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The Slot Expert's Guide to Winning at Slots and Video Poker26 July 2002
You can hear me give my slot and video poker tips live on The Good Times Show, hosted by Rudi Schiffer with Frank Scoblete, which is broadcast from Memphis on WMC 790AM Saturday morning from 09:30-12:00 CT.
For the next few weeks, let's look at money management, what it is, what it isn't, and how it can improve your casino experiences. This week, let's concentrate on what money management is and what it isn't.
Money management is not altering the amount you bet based on what has happened in the past. Some books and system sellers recommend increasing or decreasing your bet based on whether you won or lost your last bet. There's nothing "wrong" with this advice. Varying your bet can add a little variety to your gaming experience and having to keep track of your previous result keeps you more involved in the game.
The only thing wrong with the advice to vary your bet is the claim that it will help you win more or lose less, especially if the claim is that varying your bet affects the house edge. The fact is that, in the long run, the house will win a certain percentage of the total amount of money you put at risk and, given a sufficient number of hands, it doesn't matter much how you break up your total action into individual bets.
Money management is also not quitting while you're ahead. Fred Renzey wrote an excellent article on this subject called "You Can't Win at Gaming Just by Quitting When You're Ahead" for this website. Again, there's nothing "wrong" with the advice to quit while you're ahead. It sure feels better to go to dinner or retire for the evening being a few bucks ahead instead of a few bucks behind.
The error comes in if the advisor claims that you will win more money by always quitting when you're ahead. The long run consists of every hand of blackjack or video poker you play, every pull you make on the slot machines, and every bet you make at a craps table. The long run doesn't care how you break those hands up into sessions. As soon as you sit down to play again, the long run picks up again right where it left off. And in the long run, the house will win a certain percentage of the total amount of money you put at risk and, given a sufficient number of hands, it doesn't matter much how you break up your total action into sessions.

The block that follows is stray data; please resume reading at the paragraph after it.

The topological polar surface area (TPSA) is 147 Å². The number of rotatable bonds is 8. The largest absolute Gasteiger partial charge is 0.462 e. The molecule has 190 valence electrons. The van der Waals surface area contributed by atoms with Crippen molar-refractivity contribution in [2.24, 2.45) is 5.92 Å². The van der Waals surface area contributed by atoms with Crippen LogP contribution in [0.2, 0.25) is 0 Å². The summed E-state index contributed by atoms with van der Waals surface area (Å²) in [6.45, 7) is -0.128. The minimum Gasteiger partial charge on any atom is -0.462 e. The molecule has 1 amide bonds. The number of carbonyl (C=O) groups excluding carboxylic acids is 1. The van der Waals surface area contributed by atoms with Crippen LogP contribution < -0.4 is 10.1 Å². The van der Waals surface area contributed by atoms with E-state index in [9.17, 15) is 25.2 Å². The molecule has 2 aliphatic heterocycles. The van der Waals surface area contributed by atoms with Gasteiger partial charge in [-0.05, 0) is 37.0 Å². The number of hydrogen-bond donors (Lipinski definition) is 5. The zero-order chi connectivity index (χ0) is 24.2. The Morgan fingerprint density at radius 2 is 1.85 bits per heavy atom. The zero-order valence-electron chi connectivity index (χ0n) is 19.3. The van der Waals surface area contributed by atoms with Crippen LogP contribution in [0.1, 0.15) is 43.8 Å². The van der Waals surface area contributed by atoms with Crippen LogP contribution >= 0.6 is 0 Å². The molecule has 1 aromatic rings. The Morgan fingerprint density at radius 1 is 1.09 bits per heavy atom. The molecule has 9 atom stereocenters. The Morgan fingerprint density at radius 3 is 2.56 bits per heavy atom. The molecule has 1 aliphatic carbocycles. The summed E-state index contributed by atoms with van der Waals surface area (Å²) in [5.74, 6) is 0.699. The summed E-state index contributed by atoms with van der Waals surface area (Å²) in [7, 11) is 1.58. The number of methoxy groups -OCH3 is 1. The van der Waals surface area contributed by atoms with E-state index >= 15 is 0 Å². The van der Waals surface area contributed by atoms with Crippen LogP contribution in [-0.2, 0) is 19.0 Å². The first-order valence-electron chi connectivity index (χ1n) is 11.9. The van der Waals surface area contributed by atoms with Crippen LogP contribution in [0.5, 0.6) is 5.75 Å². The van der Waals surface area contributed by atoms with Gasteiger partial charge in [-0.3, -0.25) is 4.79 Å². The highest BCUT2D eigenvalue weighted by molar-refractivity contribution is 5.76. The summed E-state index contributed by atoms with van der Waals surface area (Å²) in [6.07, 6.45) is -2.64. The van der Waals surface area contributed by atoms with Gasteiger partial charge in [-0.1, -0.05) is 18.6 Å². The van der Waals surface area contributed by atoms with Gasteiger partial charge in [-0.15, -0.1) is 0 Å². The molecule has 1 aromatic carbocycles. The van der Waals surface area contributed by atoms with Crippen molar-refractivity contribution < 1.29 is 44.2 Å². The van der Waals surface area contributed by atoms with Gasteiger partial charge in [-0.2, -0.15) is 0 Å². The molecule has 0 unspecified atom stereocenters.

In fact, the only way you can win by quitting while you're ahead is if you never play again!
Next time, we'll look at what money management is -- at least, what I call money management.
This week's tip: Money management cannot alter the house edge against you.
Send your slot and video poker questions to John Robison, Slot Expert, at email@example.com.
For more information about slots and video poker, we recommend:The Slot Expert's Guide to Playing Slots by John Robison
Break the One-Armed Bandits! by Frank Scoblete
Victory at Video Poker and Video Craps, Keno and Blackjack! by Frank Scoblete
Slot Conquest Audio Cassette Tape (60 minutes) with Frank Scoblete
Winning Strategies at Slots & Video Poker! Video tape hosted by Academy Award Winner James Coburn, Written by Frank Scoblete
The Slot Machine Answer Book by John Grochowski
The Video Poker Answer Book by John Grochowski
This article is provided by the Frank Scoblete Network. Melissa A. Kaplan is the network's managing editor. If you would like to use this article on your website, please contact Casino City Press, the exclusive web syndication outlet for the Frank Scoblete Network. To contact Frank, please e-mail him at firstname.lastname@example.org.
Best of John Robison